Four Myths About National Conservatism You Should Stop Believing
Within a few short years, we’ve become a full-fledged movement. It’s time to set the record straight on some myths about what we believe.
This Sunday, many of the most important names in American conservatism will be gathering in Miami for the third annual National Conservatism conference. Within a few short years, we’ve gone from a vague tendency to a full-fledged movement. No discussion of conservative lanes fails to mention the NatCons.
Unfortunately, some of the competing conservative camps would rather delegitimize us than debate us. Forget our opponents on the left; our erstwhile allies on the right have been spreading myths about who we are and what we believe. It’s time to set the record straight.
Myth #1: NatCons Are Isolationists
After Iraq and Afghanistan, most of the country — both right and left — are far more reluctant to send our troops to fight foreign wars. Don’t blame the NatCons for this; blame neocon overreach.
The new consensus is to engage abroad only when we identify clear threats to our national security. But this still leaves enormous room for debate about what constitutes such a threat and how to respond to such threats.
As opposed to the stereotype, the NatCon movement is home to a broad spectrum of opinions on these issues. There are those like Fox News host Tucker Carlson who urge us to concentrate on the most dangerous looming threat — China — rather than being distracted by what they view as lesser challenges. That’s not isolation; that’s focus.
I and many other NatCons recognize a broader cast of enemies, including Iran and Russia. The solution we propose, however, is not to send American troops abroad to confront them. We instead recommend identifying and supporting allies who are willing to confront these enemies on our behalf. We see strengthening allies like Japan, South Korea, India, Israel, and Ukraine as the best way to protect our interests abroad. That’s not isolation. That’s the one form of internationalism that may well survive our Middle Eastern debacles.
I have yet to meet a NatCon who doesn’t revere the free market as the engine of our prosperity. But we see the free market as the best means to an end and not an end in itself. We’re therefore willing to depart from orthodox laissez-faire when the national interest requires it.
Market intervention becomes especially important when supposedly free trade isn’t free at all. Many of the Founders, for example, recognized that Great Britain was manipulating free markets by subsidizing its domestic industries and then protecting them through tariffs. They understood that Great Britain would employ these tools to crush American manufacturing in the cradle, condemning us to be a supplier of raw materials for British factories.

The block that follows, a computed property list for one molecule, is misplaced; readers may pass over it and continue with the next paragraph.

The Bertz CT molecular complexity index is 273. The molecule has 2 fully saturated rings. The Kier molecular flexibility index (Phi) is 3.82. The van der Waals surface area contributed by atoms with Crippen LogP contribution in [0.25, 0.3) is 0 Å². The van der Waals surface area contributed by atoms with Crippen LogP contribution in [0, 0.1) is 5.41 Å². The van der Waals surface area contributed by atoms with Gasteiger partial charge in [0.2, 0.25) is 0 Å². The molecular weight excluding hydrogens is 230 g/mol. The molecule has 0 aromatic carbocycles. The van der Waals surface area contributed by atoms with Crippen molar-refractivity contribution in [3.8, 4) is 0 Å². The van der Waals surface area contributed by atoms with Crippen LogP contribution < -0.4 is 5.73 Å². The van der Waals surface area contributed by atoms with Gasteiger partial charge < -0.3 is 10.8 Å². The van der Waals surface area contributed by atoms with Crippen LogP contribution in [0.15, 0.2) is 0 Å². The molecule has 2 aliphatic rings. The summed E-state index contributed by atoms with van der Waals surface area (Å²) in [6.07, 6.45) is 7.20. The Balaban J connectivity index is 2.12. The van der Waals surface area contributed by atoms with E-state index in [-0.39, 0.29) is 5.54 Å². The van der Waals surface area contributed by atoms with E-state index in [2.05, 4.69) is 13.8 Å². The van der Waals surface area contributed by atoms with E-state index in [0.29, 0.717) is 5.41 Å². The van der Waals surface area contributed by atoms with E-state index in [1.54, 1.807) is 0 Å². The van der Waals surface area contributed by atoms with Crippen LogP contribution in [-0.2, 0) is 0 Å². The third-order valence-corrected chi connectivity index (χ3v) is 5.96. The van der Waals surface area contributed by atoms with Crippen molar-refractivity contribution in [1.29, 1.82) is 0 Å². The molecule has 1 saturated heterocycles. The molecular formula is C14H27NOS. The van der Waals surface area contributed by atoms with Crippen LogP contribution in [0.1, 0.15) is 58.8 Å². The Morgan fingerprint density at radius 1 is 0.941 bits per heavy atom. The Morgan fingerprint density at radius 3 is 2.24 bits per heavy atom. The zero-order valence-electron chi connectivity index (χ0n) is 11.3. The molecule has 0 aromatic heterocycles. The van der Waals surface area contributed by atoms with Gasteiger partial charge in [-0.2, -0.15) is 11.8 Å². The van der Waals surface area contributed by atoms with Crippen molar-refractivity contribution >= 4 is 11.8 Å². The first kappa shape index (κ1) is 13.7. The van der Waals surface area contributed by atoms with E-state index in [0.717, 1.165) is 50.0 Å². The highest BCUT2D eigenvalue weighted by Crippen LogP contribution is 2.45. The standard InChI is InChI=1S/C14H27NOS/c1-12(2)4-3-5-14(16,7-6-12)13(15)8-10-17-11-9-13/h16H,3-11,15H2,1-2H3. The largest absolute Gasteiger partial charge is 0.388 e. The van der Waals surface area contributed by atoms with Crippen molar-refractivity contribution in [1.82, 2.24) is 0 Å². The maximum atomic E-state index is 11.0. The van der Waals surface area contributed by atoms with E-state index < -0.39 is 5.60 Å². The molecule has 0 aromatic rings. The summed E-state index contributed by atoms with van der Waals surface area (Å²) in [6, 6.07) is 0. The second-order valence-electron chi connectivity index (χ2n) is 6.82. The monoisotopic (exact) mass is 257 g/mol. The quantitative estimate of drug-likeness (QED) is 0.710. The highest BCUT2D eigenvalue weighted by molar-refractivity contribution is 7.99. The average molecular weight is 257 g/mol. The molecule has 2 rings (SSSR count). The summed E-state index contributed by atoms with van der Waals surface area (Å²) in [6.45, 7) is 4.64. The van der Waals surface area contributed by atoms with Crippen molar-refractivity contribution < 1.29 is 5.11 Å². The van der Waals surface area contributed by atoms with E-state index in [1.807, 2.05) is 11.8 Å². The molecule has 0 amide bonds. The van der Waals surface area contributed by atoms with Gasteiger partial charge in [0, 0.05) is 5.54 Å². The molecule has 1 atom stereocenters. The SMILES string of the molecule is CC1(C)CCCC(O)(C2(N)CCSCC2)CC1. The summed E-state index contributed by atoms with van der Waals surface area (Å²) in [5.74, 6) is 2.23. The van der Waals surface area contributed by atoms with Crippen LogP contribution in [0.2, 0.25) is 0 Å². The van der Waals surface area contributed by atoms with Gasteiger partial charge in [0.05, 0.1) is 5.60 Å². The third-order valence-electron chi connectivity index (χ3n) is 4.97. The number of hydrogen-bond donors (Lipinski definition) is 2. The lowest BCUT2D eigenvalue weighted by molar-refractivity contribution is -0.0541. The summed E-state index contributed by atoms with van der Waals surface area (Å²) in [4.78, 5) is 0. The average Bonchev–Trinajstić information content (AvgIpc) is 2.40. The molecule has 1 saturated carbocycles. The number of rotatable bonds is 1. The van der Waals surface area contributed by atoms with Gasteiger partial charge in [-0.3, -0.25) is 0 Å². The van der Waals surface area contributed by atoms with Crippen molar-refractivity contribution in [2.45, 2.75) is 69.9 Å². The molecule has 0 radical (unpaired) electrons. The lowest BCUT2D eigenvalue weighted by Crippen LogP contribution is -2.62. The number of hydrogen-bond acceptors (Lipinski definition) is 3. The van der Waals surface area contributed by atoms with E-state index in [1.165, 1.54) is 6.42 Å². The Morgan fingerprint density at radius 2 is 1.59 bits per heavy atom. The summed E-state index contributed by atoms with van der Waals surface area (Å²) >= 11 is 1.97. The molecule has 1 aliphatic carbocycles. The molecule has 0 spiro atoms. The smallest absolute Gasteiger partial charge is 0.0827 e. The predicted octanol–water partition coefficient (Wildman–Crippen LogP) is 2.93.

In response, our first secretary of the Treasury, Alexander Hamilton, advocated an industrial policy that included subsidies for infant industries along with protective tariffs. His policies were later championed by Henry Clay and were ultimately implemented to their fullest by President Abraham Lincoln. By the close of the 19th century, American industry was beginning to surpass that of Great Britain.
Many NatCons see a parallel between British abuse of free trade in prior centuries and Chinese practices today. Thus we too call for a wise industrial policy and protective tariffs to level the playing field. This may betray the views of some Austrian economists. But it fulfills the free market vision of our most commerce-oriented Founders.
Myth #3: ‘NatCon’ Is Just Another Word for Trumpist
We’re focused on policy, not personalities. You’ll find no hero worship or life-size cut-outs at our events.
Many of us supported President Donald Trump and voted for him twice. We give him credit for moving our nationalist agenda from the conservative fringes to its vital center. I and many of my colleagues were conservative pariahs until Trump mainstreamed our policy preferences.
That being said, we welcome any politician who champions all or even part of our agenda. Among the speakers featured prominently at our conferences are Florida Gov. Ron DeSantis and Sens. Ted Cruz, Marco Rubio, and Josh Hawley. If you held a presidential straw poll at NatCon, I have no idea who would win it. That’s exactly the way it should be.
Myth #4: NatCons Are White Nationalists with Better PR
We both have the word “nationalist” in our name, but that’s where the similarity ends.
From our very first days, we’ve told white nationalists not to attend our events. I publicized the ban during the first plenary session of our first conference by declaring, “We are nationalists, not white nationalists. If anyone here tonight believes that being an American has anything to do with the color of someone’s skin, please leave. There’s the door. Your ideas are not welcome here.” No flirting with white nationalism here.
We’re used to the left shouting “racist” to shut down dissent. It’s disappointing — and telling — when our critics on the right stoop to the same tactic.
The article was published by The Federalist and is reproduced with permission.